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J.Jpn. Surg. Soc.. 115(5): 247-252, 2014

Feature topic


Department of Cardiovascular Surgery, Shiga University of Medical Science, Otsu, Japan

Tomoaki Suzuki, Tohru Asai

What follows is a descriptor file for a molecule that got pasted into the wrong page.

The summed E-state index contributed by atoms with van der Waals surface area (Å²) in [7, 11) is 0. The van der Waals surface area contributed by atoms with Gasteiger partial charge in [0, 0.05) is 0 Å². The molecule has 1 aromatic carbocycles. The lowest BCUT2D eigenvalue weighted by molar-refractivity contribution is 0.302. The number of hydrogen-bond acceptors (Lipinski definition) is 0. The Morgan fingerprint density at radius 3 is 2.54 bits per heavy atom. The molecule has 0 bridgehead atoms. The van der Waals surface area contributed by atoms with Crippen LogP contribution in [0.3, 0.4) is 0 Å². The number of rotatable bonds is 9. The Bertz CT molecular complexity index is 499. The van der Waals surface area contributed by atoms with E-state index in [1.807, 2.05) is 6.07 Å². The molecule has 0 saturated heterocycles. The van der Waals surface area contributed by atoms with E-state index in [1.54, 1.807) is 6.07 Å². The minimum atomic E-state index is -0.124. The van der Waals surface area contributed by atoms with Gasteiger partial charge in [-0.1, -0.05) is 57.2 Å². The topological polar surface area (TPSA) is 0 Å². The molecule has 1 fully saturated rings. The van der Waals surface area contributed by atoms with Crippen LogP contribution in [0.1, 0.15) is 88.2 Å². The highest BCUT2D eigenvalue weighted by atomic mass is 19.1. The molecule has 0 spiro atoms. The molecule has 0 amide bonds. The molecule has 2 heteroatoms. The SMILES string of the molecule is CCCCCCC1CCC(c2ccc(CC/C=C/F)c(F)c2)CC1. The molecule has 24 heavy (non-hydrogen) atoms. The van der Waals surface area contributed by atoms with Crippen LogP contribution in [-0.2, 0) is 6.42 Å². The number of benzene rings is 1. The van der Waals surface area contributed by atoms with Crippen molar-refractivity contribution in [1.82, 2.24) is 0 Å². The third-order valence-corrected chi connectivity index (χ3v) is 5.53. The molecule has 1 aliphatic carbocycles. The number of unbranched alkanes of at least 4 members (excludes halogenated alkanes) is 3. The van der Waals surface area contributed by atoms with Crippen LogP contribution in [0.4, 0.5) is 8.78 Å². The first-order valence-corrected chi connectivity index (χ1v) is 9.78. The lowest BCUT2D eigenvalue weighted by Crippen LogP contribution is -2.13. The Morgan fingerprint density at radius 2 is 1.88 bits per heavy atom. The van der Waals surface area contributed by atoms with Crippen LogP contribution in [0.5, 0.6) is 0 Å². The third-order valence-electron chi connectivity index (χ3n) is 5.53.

Coronary artery bypass graft surgery (CABG) is well-documented procedure. Despite the increased prevalence of percutaneous coronary intervention (PCI), surgical revascularization will continue to have a major role in patients with coronary artery disease. As shown in previous clinical studies, physicians can provide important information about risk-adjusted outcomes to patients. A number of databases have been used to develop risk models for predicting morbidity and mortality in patients undergoing CABG. Patients must make a choice between CABG and PCI based on physicians' explanations. Major trials demonstrated a marked survival benefit from CABG among those patients at high risk of death from the disease itself as defined by the severity of angina, number of diseased vessels, and left ventricular function. However, it is not clear that patients always receive the correct information on whether CABG or PCI is the more appropriate procedure. The initial informed consent should be obtained using the relevant guidelines by an independent adviser.

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